Let the Buyer Beware
By Alexander Marsh and Jeremy Saint Laurent, Esq.
Historically, non-competition agreements have been a useful tool for employers to protect their businesses, financials, and proprietary information when a departing employee leaves the company to work for a competitor. Over the past decade, the ways in which non-competition agreements can be used has been restricted.
Indeed, Massachusetts has significantly limited the functionality of non-competes, and California has barred them altogether. Recently, the federal government, vis-a-vis the Federal Trade Commission, has limited their use in corporate mergers and acquisitions.
“In October 2018, Massachusetts practically banned non-competes through the creation of very specific and strict requirements. As a threshold matter, non-competes in Massachusetts cannot be freely used and, rather, must protect a legitimate business interest.”
Just four years ago, in October 2018, Massachusetts practically banned non-competes through the creation of very specific and strict requirements. As a threshold matter, non-competes in Massachusetts cannot be freely used and, rather, must protect a legitimate business interest. The definition of legitimate business interest is limited to trade secrets, confidential information of the employer that otherwise does not qualify as a trade secret, or the employer’s good will.
Other alternative restrictive covenant, such as non-solicitation, non-disclosure, and/or confidentiality agreements, must be explored prior to resorting to a non-compete.
Massachusetts further tightened up the ability to implement non-competes by creating a litany of other requirements. The non-compete must:
• Be in writing;
• Be signed by both the employer and the employee and state that the employee has a right to consult a lawyer before signing the agreement;
• Provide notice of the agreement to the employee (the notice requirements change depending on when the employee is asked to sign the agreement); and
• Occur at the beginning of employment or provide notice of the agreement no less than 10 business days before the agreement would become effective and provide additional compensation.
The conduct the agreement seeks to prevent must not violate the public interest. Generally, public policy favors an employee’s ability to move from one job to another without restriction. Only a narrowly tailored agreement to protect a legitimate business interest will fit within public policy.
It is against public policy in Massachusetts to allow for non-compete agreements in certain professions. Non-competes signed by nurses, physicians, psychologists, social workers, and certain employees of broadcasting companies are considered void in Massachusetts. This is to protect public health and the free flow of information and ideas. A non-compete agreement in any of these areas is unenforceable as a matter of law.
Additionally, a non-compete agreement is not valid against a low-wage employee. The law states that employees who are classified as ‘non-exempt’ (typically, employees eligible for overtime pay and hourly wages) under the federal Fair Labor Standards Act may not be required to sign a non-compete agreement.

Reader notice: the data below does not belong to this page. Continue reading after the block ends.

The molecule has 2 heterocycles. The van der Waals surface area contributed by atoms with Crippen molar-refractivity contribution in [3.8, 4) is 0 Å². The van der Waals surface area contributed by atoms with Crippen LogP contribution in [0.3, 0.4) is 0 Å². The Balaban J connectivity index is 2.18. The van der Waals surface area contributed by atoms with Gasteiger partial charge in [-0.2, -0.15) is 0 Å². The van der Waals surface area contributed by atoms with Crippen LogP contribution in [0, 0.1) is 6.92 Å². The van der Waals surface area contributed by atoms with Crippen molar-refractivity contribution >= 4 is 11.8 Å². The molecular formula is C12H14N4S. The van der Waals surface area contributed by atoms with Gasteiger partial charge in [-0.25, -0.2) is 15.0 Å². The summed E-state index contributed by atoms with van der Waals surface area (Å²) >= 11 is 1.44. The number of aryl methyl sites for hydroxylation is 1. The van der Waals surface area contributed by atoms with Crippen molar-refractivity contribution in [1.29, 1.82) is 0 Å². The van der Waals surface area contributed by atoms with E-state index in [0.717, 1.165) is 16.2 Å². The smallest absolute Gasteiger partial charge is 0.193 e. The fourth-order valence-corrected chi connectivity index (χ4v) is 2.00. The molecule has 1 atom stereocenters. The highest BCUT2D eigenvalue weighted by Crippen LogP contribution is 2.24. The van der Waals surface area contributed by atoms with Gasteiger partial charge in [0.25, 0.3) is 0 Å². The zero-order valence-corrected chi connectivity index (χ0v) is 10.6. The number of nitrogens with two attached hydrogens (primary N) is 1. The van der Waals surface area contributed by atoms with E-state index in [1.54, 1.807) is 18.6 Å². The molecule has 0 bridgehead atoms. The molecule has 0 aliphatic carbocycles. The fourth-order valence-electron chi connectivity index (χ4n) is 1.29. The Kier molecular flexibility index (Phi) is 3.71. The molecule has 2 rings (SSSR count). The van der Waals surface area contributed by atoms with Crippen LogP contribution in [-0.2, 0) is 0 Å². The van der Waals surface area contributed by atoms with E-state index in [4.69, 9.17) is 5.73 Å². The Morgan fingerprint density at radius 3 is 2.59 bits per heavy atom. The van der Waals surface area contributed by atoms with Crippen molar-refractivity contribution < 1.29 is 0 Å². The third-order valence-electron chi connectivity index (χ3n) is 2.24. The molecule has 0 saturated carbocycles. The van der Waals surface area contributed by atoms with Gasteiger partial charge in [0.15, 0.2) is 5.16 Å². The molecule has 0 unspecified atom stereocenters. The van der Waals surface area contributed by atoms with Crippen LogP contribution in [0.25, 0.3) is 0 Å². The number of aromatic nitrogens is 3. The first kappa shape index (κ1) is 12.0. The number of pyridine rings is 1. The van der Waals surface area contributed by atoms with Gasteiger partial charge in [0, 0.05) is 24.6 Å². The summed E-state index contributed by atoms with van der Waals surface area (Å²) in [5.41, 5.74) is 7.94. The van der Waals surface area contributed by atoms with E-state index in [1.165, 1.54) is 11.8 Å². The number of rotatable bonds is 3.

Non-competes are also prohibited or unenforceable when an employee is terminated without cause or laid off. These workers are not bound by the terms of any non-compete agreement that they have already signed with their employer.
Now, on the federal side, non-competition agreements are coming under scrutiny through corporate mergers and acquisitions. The primary rationale for restricting them is public-policy concerns.
Traditionally, non-compete agreements as part of a corporate merger or acquisition were quite broad in scope and geography. The reason for their broad coverage makes sense: the sale of a business is primarily based upon good will. Buyers understandably would require broad non-competition coverage so, post-sale, they are not competing against a seller who may start or work for a competitor company. In other words, in a business sale, to protect its interest in the business, the buyer would want to restrict the seller’s ability to compete against it.
However, the Federal Trade Commission recently restricted the ability of a buyer to require broad, sweeping language in non-competes. Rather, they must be limited to what is specifically needed to protect portions of the business.
What does all of this mean for companies? Knowing how to properly craft a valid, legally enforceable non-competition agreement is paramount. As with other restrictive covenants, non-competition agreements should be used sparingly and tailored as narrowly as possible to adequately protect your client’s legitimate business interests without being overly restrictive to the employee.
Generally, a one-year duration is considered to be reasonable. Depending on the circumstances, it may be possible to protect your client with a non-compete that has a shorter enforcement period. Again, as a rule of thumb, the shorter the length of restriction, the more likely the non-compete will be enforceable. It may also make sense to explicitly prohibit competition during employment.
Jeremy Saint Laurent, Esq. is a litigation attorney who specializes in labor and employment law matters at the Royal Law Firm LLP, a woman-owned, women-managed corporate law firm that is certified as a women’s business enterprise with the Massachusetts Supplier Diversity Office, the National Assoc. of Minority and Women Owned Law Firms, and the Women’s Business Enterprise National Council; (413) 586-2288. Alexander Marsh is a legal assistant at the Royal Law Firm LLP.